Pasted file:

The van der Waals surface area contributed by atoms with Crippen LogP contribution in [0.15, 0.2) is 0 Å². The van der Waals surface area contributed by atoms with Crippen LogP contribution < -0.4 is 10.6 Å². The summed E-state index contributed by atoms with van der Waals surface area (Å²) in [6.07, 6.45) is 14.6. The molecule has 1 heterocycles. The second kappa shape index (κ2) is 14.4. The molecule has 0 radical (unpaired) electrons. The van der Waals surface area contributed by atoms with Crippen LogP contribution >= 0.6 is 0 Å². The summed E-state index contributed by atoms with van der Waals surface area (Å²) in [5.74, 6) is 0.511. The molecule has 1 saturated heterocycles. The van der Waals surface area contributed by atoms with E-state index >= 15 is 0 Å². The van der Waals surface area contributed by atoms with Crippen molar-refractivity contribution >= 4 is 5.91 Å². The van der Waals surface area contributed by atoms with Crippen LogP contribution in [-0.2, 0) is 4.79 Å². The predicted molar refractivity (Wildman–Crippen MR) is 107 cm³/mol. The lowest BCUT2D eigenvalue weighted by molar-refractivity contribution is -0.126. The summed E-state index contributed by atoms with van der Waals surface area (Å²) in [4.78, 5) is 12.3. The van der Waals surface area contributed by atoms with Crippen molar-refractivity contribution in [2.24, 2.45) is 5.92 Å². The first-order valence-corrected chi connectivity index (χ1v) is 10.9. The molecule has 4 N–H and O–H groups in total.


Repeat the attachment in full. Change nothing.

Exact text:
The van der Waals surface area contributed by atoms with Crippen LogP contribution in [0.15, 0.2) is 0 Å². The van der Waals surface area contributed by atoms with Crippen LogP contribution < -0.4 is 10.6 Å². The summed E-state index contributed by atoms with van der Waals surface area (Å²) in [6.07, 6.45) is 14.6. The molecule has 1 heterocycles. The second kappa shape index (κ2) is 14.4. The molecule has 0 radical (unpaired) electrons. The van der Waals surface area contributed by atoms with Crippen LogP contribution >= 0.6 is 0 Å². The summed E-state index contributed by atoms with van der Waals surface area (Å²) in [5.74, 6) is 0.511. The molecule has 1 saturated heterocycles. The van der Waals surface area contributed by atoms with E-state index >= 15 is 0 Å². The van der Waals surface area contributed by atoms with Crippen molar-refractivity contribution >= 4 is 5.91 Å². The van der Waals surface area contributed by atoms with Crippen LogP contribution in [-0.2, 0) is 4.79 Å². The predicted molar refractivity (Wildman–Crippen MR) is 107 cm³/mol. The lowest BCUT2D eigenvalue weighted by molar-refractivity contribution is -0.126. The summed E-state index contributed by atoms with van der Waals surface area (Å²) in [4.78, 5) is 12.3. The van der Waals surface area contributed by atoms with Crippen molar-refractivity contribution in [2.24, 2.45) is 5.92 Å². The first-order valence-corrected chi connectivity index (χ1v) is 10.9. The molecule has 4 N–H and O–H groups in total.